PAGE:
The site is set to open mid-2015, but before construction can begin, the County Commissioners must fulfill the promised incentives package which includes installing water and sewer infrastructure. Rich says that when companies investigate an area, they want to make sure that those utilities are in place before making a deal.

“We know that we have foreign companies that were interested, but we also have domestic companies that were looking elsewhere because of the infrastructure that was not in place in Orange,” Rich says. “Now that the infrastructure is in place, they are taking a second look at our area. It really is exciting.”

Steve Brantley, Orange County’s Economic Development Director, led the effort to recruit the manufacturer. Brantley, who speaks Japanese, says the County beat out 18 sites in the state and other cities, such as Toronto, Canada, and Portland, Oregon.

“The Morinaga name is maybe not so well known by Americans as it would be to Japanese people or people from the Far East,” Brantley says. “They would know Morinaga like we would know Nestle or Hershey.”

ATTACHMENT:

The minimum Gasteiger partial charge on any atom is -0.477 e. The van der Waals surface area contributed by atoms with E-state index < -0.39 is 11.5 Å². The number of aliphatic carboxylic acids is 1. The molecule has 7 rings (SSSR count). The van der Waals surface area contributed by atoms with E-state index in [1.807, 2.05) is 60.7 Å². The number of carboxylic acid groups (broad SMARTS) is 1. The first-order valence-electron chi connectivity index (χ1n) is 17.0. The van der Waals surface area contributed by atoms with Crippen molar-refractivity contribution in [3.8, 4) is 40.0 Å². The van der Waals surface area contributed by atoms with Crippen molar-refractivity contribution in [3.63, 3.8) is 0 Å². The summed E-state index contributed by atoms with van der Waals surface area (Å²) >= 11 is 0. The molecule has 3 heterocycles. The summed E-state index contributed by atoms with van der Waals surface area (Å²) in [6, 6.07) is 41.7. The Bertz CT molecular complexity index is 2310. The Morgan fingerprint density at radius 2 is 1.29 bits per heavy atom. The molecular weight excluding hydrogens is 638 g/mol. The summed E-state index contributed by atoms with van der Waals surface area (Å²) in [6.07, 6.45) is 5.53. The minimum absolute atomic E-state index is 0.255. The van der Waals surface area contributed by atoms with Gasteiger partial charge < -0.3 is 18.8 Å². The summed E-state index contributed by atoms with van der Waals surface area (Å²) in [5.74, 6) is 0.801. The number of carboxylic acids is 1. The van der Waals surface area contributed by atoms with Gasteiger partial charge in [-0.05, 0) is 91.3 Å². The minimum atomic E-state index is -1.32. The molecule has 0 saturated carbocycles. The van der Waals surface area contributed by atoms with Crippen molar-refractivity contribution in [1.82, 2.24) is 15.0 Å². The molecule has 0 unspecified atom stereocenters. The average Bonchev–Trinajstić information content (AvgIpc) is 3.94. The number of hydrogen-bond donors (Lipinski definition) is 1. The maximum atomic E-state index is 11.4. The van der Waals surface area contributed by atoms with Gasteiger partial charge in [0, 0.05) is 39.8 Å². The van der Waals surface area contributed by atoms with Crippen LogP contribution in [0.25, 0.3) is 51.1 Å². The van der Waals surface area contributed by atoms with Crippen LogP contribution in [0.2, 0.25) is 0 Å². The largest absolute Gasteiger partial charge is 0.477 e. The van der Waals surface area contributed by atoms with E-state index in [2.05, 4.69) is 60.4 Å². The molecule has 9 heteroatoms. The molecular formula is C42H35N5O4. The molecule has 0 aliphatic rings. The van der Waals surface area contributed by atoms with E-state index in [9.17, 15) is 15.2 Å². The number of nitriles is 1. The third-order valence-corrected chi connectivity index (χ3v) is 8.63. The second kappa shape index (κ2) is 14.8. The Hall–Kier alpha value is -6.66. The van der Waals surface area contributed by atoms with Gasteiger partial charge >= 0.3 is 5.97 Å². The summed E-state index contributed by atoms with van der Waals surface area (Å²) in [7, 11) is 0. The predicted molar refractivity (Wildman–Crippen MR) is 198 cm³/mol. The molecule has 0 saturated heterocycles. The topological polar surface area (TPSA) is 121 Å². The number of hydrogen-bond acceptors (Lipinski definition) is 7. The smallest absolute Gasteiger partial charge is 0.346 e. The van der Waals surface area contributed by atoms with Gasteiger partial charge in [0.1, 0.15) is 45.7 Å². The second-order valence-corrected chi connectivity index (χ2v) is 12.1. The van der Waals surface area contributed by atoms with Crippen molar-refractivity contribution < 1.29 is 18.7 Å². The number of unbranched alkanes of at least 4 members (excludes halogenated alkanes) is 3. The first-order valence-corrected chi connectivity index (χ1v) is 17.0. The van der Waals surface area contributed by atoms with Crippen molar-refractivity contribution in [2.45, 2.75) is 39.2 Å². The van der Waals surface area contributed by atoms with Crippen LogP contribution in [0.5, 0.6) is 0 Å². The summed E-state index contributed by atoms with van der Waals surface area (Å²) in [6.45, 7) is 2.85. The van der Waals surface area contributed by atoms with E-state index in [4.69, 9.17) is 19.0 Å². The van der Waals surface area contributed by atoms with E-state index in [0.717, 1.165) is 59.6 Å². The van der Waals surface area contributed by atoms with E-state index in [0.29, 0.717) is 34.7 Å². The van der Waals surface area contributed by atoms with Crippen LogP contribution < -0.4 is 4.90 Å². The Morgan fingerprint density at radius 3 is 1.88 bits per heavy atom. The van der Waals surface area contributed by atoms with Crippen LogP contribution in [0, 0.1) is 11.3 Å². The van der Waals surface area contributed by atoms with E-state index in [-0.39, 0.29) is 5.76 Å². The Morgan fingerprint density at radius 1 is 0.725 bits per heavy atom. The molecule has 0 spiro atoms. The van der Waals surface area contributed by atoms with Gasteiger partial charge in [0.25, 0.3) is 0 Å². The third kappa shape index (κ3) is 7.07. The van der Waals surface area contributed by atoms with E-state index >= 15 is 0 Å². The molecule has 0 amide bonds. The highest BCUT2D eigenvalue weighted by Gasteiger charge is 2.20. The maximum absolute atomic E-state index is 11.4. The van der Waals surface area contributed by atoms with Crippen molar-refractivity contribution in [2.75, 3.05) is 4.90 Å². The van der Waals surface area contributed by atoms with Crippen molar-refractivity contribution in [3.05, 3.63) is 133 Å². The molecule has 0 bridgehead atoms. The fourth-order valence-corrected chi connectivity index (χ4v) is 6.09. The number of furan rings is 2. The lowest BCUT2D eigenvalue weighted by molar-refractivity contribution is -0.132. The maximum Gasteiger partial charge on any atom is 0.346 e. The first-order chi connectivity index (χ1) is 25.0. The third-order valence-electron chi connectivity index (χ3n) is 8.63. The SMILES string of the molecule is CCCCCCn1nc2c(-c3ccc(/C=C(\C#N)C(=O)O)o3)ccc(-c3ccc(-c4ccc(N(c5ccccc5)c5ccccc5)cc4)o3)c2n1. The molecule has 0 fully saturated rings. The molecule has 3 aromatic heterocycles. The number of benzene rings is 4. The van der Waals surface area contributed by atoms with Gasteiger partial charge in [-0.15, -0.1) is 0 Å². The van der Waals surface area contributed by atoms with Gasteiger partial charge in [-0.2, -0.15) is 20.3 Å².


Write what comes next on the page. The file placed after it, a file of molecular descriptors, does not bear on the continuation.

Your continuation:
Areas surrounding Orange County, like Alamance and Durham Counties, are already home to international companies. Brantley says bringing in a well-known corporate identity such as Morinaga will increase Orange County’s international presence. He says that there is also the possibility for a supplier company to move to the County as well.

“To be selected by an international firm and a very demanding Japanese firm is that if you are meeting their standards, it means that you are doing things right as a community and a county to attract business,” Brantley says.

Rich says she hopes local businesses will also benefit from the large-scale operation.

“If there’s uniforms involved, someone has to dry clean the uniforms,” Rich says. “If there’s advertising that has to happen locally, we would hope that they would use some local advertisers.”

Barry Jacobs, Chair of the Orange County Commissioners, says that bringing in Morinaga kept AKG of America, a German Company, from moving away from Mebane.

BOCC Eyes Incentive Deal For Candy Maker Morinaga

HILLSBOROUGH- Orange County officials have been negotiating in secret for months to bring a major candy manufacturer to the Mebane area. At Thursday’s meeting of the board of commissioners the public got a first look at the incentive package offered to sweeten the deal.